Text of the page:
Buck has been working the festival since it began 12 years back, and felt the loss personally. "It's been tough, and I realize it more and more every day. But his spirit is there."
Sheri Sternberg, technical director for the Hardly Strictly Bluegrass festival, also ruminated on Hellman's passing, "There was something really great about having our first meeting with Warren each year...how excited he got about all the bands. If it was up to him, we would keep adding stages and days."
The lineup this year is interesting, it's a bit smaller — no more Thursday shows — but heavy on seriously disparate musicians such as Dwight Yoakam and Jenny Lewis and actor-bluegrass enthusiast John Reilly, and Cowboy Junkies, along with Giant Giant Sand (Howe Gelb's hour-long opera) and a handful of younger acts such as Beachwood Sparks, the Civil Wars, and the Head and the Heart, along with the fest pillars like Emmylou Harris, Guy Clark, and Steve Earle. Sternberg says Gary West is gathering a "greatest hits" of the festival to pay tribute to Hellman, Earl Scruggs, and Doc Watson, all of whom died last year, in a set called "The Founding Fathers." It's kind of the theme of this year as well. That tribute will likely be kicked off with the Preservation Hall Jazz Band doing a second line.
I asked Buck if it was hard to nab artists from Hardly Strictly to play an unknown, nearly unfinished venue like the Chapel and she claims it was the opposite: "They were really eager. I think it's just exciting to finally have a venue opening — rather than closing."
While bone-rattling noise has its very important place in my heart, there's something to be said for warm cooing and surreal lyrics. For that, you can crawl up the grand staircase of the Swedish American and opera clap for English folk plucker Laura Marling. Her honest lilt and fluttering riffs have gained her comparisons to Joni Mitchell, but she has a distinctly British affect to these American ears. She played Grace Cathedral earlier this year and returns this week on her "Working Holiday Tour" to play from her most recent album A Creature I Don't Know (Ribbon Music, 2011) at this far more intimate venue.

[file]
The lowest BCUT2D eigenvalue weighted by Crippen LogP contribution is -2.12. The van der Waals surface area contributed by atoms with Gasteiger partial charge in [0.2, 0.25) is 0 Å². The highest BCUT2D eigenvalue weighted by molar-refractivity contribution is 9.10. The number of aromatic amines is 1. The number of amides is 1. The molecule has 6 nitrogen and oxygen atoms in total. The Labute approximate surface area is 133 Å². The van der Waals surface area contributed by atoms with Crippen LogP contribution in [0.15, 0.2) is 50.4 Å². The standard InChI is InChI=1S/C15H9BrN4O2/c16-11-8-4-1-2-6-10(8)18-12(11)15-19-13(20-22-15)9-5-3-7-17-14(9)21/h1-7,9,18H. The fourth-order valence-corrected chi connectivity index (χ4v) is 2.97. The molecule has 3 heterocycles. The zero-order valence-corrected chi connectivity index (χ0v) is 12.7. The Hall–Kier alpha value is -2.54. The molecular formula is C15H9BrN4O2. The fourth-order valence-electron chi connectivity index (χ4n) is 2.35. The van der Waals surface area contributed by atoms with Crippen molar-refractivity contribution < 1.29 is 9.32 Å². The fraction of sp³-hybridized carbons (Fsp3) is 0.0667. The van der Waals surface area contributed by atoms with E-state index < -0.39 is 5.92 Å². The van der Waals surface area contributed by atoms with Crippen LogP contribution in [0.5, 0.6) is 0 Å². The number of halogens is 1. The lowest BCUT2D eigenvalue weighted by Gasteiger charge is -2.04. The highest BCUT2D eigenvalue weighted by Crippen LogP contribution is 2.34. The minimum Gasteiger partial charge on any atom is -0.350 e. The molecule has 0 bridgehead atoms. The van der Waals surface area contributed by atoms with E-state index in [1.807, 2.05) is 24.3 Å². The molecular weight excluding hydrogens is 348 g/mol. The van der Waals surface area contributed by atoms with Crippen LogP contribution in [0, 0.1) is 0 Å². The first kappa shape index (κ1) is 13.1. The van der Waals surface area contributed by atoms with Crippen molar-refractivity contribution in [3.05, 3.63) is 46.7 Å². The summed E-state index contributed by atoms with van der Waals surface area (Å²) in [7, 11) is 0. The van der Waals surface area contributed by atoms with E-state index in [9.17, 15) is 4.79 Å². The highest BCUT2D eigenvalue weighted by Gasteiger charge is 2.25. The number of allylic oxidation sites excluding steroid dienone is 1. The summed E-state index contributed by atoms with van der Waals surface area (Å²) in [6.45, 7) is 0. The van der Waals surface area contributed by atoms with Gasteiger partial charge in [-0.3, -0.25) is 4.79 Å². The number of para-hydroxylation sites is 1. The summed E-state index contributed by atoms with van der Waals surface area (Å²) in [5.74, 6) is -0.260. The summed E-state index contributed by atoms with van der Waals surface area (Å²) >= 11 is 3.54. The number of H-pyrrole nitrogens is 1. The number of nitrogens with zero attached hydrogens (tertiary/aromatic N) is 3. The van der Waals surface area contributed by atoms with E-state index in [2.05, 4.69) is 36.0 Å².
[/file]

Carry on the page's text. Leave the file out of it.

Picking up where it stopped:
Wed/3, 8pm, $25. Swedish American Hall, 2174 Market, SF; www.cafedunord.com .
NOM DE GUERRE
Best band name of the week goes to members of San Francisco's Butt Problems: Fuck You Cop, You Fucking Cop opens for Street Justice at the Knockout.
Thu/4, 10pm, $7. 3223 Mission, SF. www.theknockoutsf.com .
Here's to Recess Records — the independent punk label formed in 1989 and thriving in the current web-and-micro record shop musical landscape — and its friendly kingpin, Todd Congelliere. The snot-nosed singer-guitarist-label owner, who also fronted F.Y.P. and Underground Railroad to Candyland, returned this year to his early Aughts punk outfit, Toys That Kill. Todd and the Toys That Kill gang released its first new album in six years — the energetic and well-received Fambly 42 (Recess Records, 2012) — earlier this summer and have sparingly journeyed up the coast from their mythic Sunken City homebase of San Pedro, Calif. to play it live. Fambly 42 might have taken so long to get here because Todd (jokingly?) told me that good bands only put out three albums then quit to form new ones. With Pins of Light, Elephant Rifle.
Fri/5, 9:30pm, $10. Hemlock Tavern, 1131 Polk, SF; www.hemlocktavern.com .